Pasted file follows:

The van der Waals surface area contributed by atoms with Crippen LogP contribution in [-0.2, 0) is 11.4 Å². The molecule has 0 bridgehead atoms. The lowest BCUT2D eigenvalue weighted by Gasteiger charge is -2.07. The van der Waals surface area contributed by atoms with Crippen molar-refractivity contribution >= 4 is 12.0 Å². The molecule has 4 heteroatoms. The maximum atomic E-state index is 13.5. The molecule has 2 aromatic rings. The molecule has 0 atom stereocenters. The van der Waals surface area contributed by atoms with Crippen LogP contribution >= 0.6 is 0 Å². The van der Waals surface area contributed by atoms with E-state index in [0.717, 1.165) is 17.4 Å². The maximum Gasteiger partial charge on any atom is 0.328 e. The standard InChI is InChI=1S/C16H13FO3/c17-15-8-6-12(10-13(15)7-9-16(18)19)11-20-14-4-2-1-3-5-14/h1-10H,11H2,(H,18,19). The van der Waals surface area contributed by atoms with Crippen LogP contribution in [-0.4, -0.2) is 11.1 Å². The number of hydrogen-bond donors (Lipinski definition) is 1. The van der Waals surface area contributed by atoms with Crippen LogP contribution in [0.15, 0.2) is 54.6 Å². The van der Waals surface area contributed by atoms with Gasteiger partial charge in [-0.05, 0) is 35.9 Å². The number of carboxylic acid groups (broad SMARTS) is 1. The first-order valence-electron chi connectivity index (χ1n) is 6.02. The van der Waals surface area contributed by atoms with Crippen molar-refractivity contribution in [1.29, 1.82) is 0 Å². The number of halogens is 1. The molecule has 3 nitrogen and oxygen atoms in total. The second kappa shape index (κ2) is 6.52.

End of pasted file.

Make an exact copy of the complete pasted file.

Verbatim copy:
The van der Waals surface area contributed by atoms with Crippen LogP contribution in [-0.2, 0) is 11.4 Å². The molecule has 0 bridgehead atoms. The lowest BCUT2D eigenvalue weighted by Gasteiger charge is -2.07. The van der Waals surface area contributed by atoms with Crippen molar-refractivity contribution >= 4 is 12.0 Å². The molecule has 4 heteroatoms. The maximum atomic E-state index is 13.5. The molecule has 2 aromatic rings. The molecule has 0 atom stereocenters. The van der Waals surface area contributed by atoms with Crippen LogP contribution >= 0.6 is 0 Å². The van der Waals surface area contributed by atoms with E-state index in [0.717, 1.165) is 17.4 Å². The maximum Gasteiger partial charge on any atom is 0.328 e. The standard InChI is InChI=1S/C16H13FO3/c17-15-8-6-12(10-13(15)7-9-16(18)19)11-20-14-4-2-1-3-5-14/h1-10H,11H2,(H,18,19). The van der Waals surface area contributed by atoms with Crippen LogP contribution in [-0.4, -0.2) is 11.1 Å². The number of hydrogen-bond donors (Lipinski definition) is 1. The van der Waals surface area contributed by atoms with Crippen LogP contribution in [0.15, 0.2) is 54.6 Å². The van der Waals surface area contributed by atoms with Gasteiger partial charge in [-0.05, 0) is 35.9 Å². The number of carboxylic acid groups (broad SMARTS) is 1. The first-order valence-electron chi connectivity index (χ1n) is 6.02. The van der Waals surface area contributed by atoms with Crippen molar-refractivity contribution in [1.29, 1.82) is 0 Å². The number of halogens is 1. The molecule has 3 nitrogen and oxygen atoms in total. The second kappa shape index (κ2) is 6.52.